Egypt's ex-dictator sent to prison where former enemies were held
For nearly 30 years he was the pharaoh-like ruler whose word was law, the plunderer of billions of pounds of government money and controller of Egypt's brutal police state.
|Before the judge issued his verdict some soldiers were eating Ice Cream to break the hot weather|
Sunday June 03 2012
Last night Hosni Mubarak began a new life as a convicted murderer. A broken and humiliated man of 84, he was flown by helicopter to Torah prison -- where many of his enemies had once been jailed -- just two hours after hearing a Cairo judge pronounce a life sentence on him for complicity in the murder of 850 protesters.
He appeared to be in tears and at first refused to leave the plane as he realised that he had not been taken to the military hospital where he had spent most of the nine months since his trial began.
Last night, amid rumours that he might have suffered a heart attack, he was in the hospital wing of the Cairo prison -- the first leader toppled by his own people in the Arab Spring to attend his own trial and be jailed in one of his own prisons.
Convicted alongside him was Habib al-Adly, the former interior minister and a loyal ally, who had been in charge of the nation's internal security as police cracked down on demonstrators in Cairo's Tahrir Square, and in town and cities across Egypt, during a week of intense violence at the end of January last year.
But Mubarak was cleared of corruption charges, along with his two sons, Alaa and Gamal, who are said to have amassed a €265m fortune during their father's rule and who still face a separate trial for insider trading.
To the fury of the crowd waiting outside the courtroom -- in a former police barracks north of Cairo, protected by a phalanx of riot police -- six other security officials and senior policemen were acquitted of the charges against them, and so was a property developer friend of the Mubaraks accused of offering them bribes.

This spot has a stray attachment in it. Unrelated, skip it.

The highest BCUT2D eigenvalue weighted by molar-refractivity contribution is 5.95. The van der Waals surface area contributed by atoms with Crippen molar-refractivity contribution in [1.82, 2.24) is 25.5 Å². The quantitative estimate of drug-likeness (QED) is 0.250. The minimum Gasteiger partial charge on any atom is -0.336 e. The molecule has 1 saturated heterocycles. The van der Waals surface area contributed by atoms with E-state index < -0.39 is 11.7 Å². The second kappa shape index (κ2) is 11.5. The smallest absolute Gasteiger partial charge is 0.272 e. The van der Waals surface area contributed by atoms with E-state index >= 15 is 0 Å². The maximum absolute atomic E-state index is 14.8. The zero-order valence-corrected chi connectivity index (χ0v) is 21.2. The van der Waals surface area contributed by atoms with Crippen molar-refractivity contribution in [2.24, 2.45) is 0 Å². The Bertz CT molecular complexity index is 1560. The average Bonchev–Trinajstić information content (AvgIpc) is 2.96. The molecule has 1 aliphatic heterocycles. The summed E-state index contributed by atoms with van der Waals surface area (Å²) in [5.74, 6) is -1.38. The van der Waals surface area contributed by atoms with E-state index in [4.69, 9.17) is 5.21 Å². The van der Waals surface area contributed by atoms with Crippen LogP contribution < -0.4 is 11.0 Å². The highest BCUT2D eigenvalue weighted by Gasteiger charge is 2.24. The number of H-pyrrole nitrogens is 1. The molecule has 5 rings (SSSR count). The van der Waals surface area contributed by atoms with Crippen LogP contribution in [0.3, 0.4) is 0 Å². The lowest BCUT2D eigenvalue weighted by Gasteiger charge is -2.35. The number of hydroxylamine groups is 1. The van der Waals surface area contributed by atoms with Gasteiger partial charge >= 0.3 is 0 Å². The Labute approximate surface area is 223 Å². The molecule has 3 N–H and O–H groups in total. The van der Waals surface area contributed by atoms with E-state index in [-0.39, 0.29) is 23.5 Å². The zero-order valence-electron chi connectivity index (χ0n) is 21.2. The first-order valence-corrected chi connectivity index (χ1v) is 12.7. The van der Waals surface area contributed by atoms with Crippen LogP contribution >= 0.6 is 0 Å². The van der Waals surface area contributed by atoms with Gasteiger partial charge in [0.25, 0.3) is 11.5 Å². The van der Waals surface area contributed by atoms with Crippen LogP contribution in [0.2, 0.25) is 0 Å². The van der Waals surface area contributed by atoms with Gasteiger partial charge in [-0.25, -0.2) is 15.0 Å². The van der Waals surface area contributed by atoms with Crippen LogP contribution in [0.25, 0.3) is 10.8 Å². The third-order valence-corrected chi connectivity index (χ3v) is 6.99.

For the mothers, fathers and brothers and sisters of slain protesters gathered outside, it was a moment of intense emotion when Mubarak was sentenced to life in prison -- although most had wanted him hanged. But then the crowd grasped that Mubarak's henchmen, those they hold directly responsible for killing their friends and relatives, were not going to prison. The mood suddenly changed.
A young woman screamed at the riot police, who had minutes earlier been eating ice cream in the hot sunshine and were soon firing stun grenades to help ward off the angry crowd.
Inside the court, Mubarak, wearing dark glasses, showed little emotion as Judge Ahmed Refaat described the popular protest that had been crushed by his regime. "It was a ray of white, bright hope for the great people of Egypt, dreaming of a better future," he said.
Mubarak's sons looked dismayed as the verdicts were read out, even though they were acquitted. But many in the courtroom reacted angrily at the acquittal of most of those on trial. In particular, there was astonishment at the acquittal of the police chiefs who were in control during the week of most intense bloodshed.